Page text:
Overall, clinical data support the usefulness of the 3D-derived segmental RV analysis. Although the majority of studies focused on pulmonary hypertension, we may hypothesize a similar diagnostic and prognostic value in case of RV volume overload, ischemia, or even arrhythmogenic cardiomyopathy. Of note, our software offers a unique solution for RV segmentation, as it defines 15 segments and it is capable of computing segmental EFs and longitudinal, circumferential, and area strain values.

The Relative Contribution of Longitudinal, Radial, and Anteroposterior Motion Components to Global RV Function

In our current analysis, we found a robust agreement between 3DE- and CMRI-derived measurements of decomposed ESVs and EFs. These results also justify the concept of analyzing longitudinal, radial, and anteroposterior motions separately.

Previously, we aimed to characterize the RV mechanical pattern in healthy volunteers and various clinical settings via local and international collaborations. In a dual-center study involving 300 healthy subjects, we aimed to determine the physiological contribution of RV longitudinal, radial, and anteroposterior motion components to global RV EF (12). Despite the traditional view that the longitudinal shortening is the main driver of RV global function, we found that the anteroposterior shortening is a similarly prominent motion component. Moreover, there is an age-dependent increase (until the age of 60 years) in radial motion with a concomitant decrease in longitudinal shortening. However, individuals over 60 years of age represent a distinct group as radial motion decreases again, which may be attributable to the age-related increases in pulmonary pressures (12).

We also investigated the RV mechanical pattern of the athlete's heart. Evidently, regular vigorous physical exercise induces significant changes in cardiac morphology and function (33). The mechanical adaptation to intense, long-term exercise implies a functional shift in the RV: the relative contribution of longitudinal motion to global function was increased, whereas the radial shortening was significantly decreased (11). Moreover, this functional pattern correlated with aerobic exercise performance assessed with cardiopulmonary exercise testing, representing a potential new resting marker of the athlete's heart (11).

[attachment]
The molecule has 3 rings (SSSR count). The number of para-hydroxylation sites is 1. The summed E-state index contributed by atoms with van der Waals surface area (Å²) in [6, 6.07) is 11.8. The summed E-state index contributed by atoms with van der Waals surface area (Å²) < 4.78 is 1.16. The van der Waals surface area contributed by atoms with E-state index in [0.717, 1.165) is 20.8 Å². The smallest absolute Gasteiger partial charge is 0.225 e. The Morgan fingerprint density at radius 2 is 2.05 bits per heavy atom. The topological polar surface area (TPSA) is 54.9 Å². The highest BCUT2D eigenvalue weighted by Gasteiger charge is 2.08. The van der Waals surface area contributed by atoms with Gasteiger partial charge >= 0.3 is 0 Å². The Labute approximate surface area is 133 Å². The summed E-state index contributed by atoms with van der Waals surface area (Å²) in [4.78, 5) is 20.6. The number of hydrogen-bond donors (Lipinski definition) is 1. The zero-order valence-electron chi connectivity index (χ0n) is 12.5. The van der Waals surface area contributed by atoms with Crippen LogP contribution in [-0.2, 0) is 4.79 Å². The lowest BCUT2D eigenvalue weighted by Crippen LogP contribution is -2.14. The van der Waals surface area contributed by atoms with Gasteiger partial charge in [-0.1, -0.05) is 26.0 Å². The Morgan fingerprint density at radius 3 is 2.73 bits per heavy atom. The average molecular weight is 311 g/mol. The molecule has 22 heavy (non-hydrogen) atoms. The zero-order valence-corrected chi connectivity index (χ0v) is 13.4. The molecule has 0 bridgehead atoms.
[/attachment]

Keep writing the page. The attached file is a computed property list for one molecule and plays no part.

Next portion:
RV function is commonly altered following cardiac surgeries, such as coronary artery bypass grafting, surgical valve repair, or heart transplantation (3436). The most prominent change is the decline in longitudinal shortening, even if the global RV function is preserved (10). This deterioration of the long-axis RV function is quite persistent and independent of the side of the surgical procedure (37). Notably, RV systolic function (EF and stroke volume) is mostly preserved regardless of the surgery, as radial RV contraction might compensate for the decline in longitudinal shortening. We have confirmed this phenomenon in heart transplanted patients (10). Moreover, in one of our clinical outcome studies focusing on patients with severe mitral regurgitation (PREPARE-MVR: PRediction of Early Post-operAtive Right vEntricular failure in Mitral Valve Replacement/Repair patients), the characteristic contraction pattern (i.e., decreased radial and increased longitudinal contribution to global RV function) of this patient population underwent an instantaneous shift at open-heart surgery (mitral valve replacement or repair), and the radial motion became the dominant component in the early post-operative period (13). However, at 6-month follow-up, the normal RV contraction pattern (i.e., the equal contribution of longitudinal and radial components) was restored, suggesting functional RV reverse remodeling. Interestingly, the observed increase in preoperative longitudinal contractions was associated with decreased post-operative RV contractility as assessed by right heart catheterization; thus, it might predict perioperative RV failure (13).

All these results suggest that the ReVISION software enables the exploration of RV response to different physiological and pathophysiological processes and may also provide parameters that are predictive of outcomes. Further studies are underway to explore the diagnostic and prognostic value of the 3D assessment of RV mechanics in other clinical scenarios as well.